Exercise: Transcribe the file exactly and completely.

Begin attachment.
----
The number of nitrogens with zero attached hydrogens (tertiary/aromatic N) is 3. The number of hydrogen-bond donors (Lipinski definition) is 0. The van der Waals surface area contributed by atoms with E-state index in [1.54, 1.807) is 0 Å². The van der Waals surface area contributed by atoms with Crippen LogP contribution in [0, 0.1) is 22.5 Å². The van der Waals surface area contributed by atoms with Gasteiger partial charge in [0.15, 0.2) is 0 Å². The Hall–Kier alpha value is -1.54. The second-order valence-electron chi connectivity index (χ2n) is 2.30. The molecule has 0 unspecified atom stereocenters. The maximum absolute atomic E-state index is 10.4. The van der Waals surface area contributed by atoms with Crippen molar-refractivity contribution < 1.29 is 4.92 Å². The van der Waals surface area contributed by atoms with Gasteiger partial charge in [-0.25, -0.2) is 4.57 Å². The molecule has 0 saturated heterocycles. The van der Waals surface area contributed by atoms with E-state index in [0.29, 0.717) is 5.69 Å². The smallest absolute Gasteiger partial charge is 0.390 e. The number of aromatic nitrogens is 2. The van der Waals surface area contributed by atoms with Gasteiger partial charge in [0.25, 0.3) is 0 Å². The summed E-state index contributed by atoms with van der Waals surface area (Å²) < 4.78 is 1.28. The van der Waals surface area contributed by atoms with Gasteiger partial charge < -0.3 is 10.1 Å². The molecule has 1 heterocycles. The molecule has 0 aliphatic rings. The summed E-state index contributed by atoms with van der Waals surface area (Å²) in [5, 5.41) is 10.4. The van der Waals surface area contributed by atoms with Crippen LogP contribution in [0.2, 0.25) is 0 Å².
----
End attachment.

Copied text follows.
The number of nitrogens with zero attached hydrogens (tertiary/aromatic N) is 3. The number of hydrogen-bond donors (Lipinski definition) is 0. The van der Waals surface area contributed by atoms with E-state index in [1.54, 1.807) is 0 Å². The van der Waals surface area contributed by atoms with Crippen LogP contribution in [0, 0.1) is 22.5 Å². The van der Waals surface area contributed by atoms with Gasteiger partial charge in [0.15, 0.2) is 0 Å². The Hall–Kier alpha value is -1.54. The second-order valence-electron chi connectivity index (χ2n) is 2.30. The molecule has 0 unspecified atom stereocenters. The maximum absolute atomic E-state index is 10.4. The van der Waals surface area contributed by atoms with Crippen molar-refractivity contribution < 1.29 is 4.92 Å². The van der Waals surface area contributed by atoms with Gasteiger partial charge in [-0.25, -0.2) is 4.57 Å². The molecule has 0 saturated heterocycles. The van der Waals surface area contributed by atoms with E-state index in [0.29, 0.717) is 5.69 Å². The smallest absolute Gasteiger partial charge is 0.390 e. The number of aromatic nitrogens is 2. The van der Waals surface area contributed by atoms with Gasteiger partial charge in [0.25, 0.3) is 0 Å². The summed E-state index contributed by atoms with van der Waals surface area (Å²) < 4.78 is 1.28. The van der Waals surface area contributed by atoms with Gasteiger partial charge < -0.3 is 10.1 Å². The molecule has 1 heterocycles. The molecule has 0 aliphatic rings. The summed E-state index contributed by atoms with van der Waals surface area (Å²) in [5, 5.41) is 10.4. The van der Waals surface area contributed by atoms with Crippen LogP contribution in [0.2, 0.25) is 0 Å².